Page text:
Client Confidentiality and the NSA: May attorneys still use unencrypted email?

Lawyers handling client data are under an obligation to protect the privacy of that data. State and ABA ethics opinions have approved of correspondence over unencrypted email, deciding that in most cases such communication is consistent with the lawyer’s privacy obligation. However, those opinions were based on an understanding of privacy law that preceded the recent revelations about government storage and tracking of email under the authority of FISA and the PATRIOT Act. It may Continue Reading →

STLR Link Roundup – March 13, 2013

Harvard Defends Email Search Harvard faculty reacted angrily to Harvard’s search of Resident Deans’ emails. (Resident Deans are administrators who oversee the affairs of Harvard’s residential dorms.) Harvard conducted the search, without notice to the deans whose accounts were searched, in order to determine how confidential information regarding last year’s cheating scandal leaked to the press. Through the search, Harvard determined that the memo was forwarded by one Resident Dean to two students. Harvard faculty criticized the search Continue Reading →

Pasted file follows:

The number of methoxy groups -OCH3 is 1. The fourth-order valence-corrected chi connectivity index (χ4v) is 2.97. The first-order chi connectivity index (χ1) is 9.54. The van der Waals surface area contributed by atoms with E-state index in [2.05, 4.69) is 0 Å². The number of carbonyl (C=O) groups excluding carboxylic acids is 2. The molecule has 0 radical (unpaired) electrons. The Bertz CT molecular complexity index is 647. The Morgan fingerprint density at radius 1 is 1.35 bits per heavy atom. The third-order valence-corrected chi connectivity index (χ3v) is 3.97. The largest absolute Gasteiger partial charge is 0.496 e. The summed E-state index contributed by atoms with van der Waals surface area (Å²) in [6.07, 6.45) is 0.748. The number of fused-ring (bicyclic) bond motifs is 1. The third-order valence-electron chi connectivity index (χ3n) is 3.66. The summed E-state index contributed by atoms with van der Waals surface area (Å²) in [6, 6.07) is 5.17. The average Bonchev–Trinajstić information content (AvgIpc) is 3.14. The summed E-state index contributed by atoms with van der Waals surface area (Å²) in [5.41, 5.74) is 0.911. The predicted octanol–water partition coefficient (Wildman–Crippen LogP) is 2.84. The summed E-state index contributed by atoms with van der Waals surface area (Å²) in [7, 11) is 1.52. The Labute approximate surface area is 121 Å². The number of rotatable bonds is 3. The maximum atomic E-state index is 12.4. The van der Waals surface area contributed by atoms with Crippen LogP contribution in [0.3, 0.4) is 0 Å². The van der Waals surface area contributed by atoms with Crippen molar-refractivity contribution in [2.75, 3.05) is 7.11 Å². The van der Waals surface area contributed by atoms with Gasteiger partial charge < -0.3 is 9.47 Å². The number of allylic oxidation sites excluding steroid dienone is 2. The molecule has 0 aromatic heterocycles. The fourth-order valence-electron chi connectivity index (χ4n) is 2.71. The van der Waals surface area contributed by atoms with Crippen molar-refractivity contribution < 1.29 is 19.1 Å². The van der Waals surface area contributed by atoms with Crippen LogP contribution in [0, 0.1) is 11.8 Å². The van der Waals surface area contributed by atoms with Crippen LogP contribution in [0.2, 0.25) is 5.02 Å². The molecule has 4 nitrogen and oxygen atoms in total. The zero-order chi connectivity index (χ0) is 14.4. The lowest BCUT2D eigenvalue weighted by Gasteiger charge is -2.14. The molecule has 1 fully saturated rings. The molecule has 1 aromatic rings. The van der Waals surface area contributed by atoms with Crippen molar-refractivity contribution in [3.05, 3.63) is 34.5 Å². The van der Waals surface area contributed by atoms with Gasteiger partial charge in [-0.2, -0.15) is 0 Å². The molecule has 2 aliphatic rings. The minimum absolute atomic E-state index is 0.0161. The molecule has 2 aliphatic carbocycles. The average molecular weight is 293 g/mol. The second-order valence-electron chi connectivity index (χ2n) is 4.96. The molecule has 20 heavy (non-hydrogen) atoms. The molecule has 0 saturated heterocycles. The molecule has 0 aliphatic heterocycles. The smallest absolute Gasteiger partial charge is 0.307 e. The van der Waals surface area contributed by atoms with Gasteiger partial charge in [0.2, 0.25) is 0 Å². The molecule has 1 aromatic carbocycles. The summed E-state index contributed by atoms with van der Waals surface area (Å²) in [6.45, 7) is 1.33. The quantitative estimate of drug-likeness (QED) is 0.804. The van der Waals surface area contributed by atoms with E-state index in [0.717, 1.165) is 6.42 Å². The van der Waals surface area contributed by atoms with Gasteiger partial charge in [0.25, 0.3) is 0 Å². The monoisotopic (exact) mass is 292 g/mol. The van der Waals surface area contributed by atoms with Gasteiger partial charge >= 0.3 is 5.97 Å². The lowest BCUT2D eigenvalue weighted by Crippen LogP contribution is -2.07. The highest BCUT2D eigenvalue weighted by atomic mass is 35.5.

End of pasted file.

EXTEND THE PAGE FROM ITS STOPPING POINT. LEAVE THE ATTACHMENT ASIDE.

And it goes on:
Pitting Robots Against Spammers in Rulemaking Comment Wars

As the notice-and-comment process that has been a feature of agency rulemaking for the past 60 years moves online, citizens have started to exercise their right to spam. Some scholars, notably Stuart Shulman, write that electronic comment tools flood agencies with low-quality comments that agencies ultimately ignore. Shulman, The Case Against Mass E-mails: Perverse Incentives and Low Quality Public Participation in U.S. Federal Rulemaking, 1 Policy & Internet 23 (2009). On the other hand, David Continue Reading →

STLR Link Roundup – October 1, 2012

Google Can Test Its Driverless Cars in California A new law in California allows Google’s cars on the road, as long as there is a driver inside ready to take control. This license to Google to test their cars comes on the heels of similar legislation in Nevada. A reporter from CNN test-drove Google’s car, and a columnist for Wired predicted that nobody will need a drivers’ license in 2040.   FBI Battles Industry Over Continue Reading →